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Narcotic Drug Act

  • By: Aaron J. Kivisto & Todd M. Moore
  • In: Encyclopedia of Drug Policy
  • Edited by: Mark A. R. Kleiman & James E. Hawdon
  • Subject:Public Policy, Drug Crimes

Given the separation of the state and federal governments and the relative autonomy of each to legislate and enforce drug laws, efforts over the past century to address the drug problem in the United States have been met with varying degrees of consistency between these two bodies.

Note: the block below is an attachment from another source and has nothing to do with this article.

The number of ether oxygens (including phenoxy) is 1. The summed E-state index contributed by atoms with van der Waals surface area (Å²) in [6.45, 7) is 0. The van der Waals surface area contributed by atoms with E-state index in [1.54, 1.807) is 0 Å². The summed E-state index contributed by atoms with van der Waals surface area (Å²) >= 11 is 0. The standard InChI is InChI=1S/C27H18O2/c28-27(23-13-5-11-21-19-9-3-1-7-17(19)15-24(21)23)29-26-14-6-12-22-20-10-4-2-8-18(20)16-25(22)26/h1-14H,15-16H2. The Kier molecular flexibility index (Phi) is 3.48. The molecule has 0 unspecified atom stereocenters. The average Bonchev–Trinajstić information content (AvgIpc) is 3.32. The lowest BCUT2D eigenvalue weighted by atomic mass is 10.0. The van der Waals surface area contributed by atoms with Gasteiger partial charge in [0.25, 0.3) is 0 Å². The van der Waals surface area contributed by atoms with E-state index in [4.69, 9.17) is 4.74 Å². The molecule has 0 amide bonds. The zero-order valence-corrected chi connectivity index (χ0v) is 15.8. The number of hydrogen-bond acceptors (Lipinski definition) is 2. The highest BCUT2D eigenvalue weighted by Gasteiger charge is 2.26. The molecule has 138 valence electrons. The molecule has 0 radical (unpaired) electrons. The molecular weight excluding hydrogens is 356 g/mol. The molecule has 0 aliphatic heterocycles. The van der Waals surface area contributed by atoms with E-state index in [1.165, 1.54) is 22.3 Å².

For example, with Congress's introduction of the Harrison Act in 1914, most states accepted a majority of this act's provisions restricting the sale and possession of cocaine and opiates. Still, however, the states were far from uniform in their definitions of what constituted a drug-related criminal offense and what the appropriate penalty should be. In order to address this lack of uniformity in drug-related legislation, the National Commissioners on Uniform State Laws were charged with the task of drafting ...

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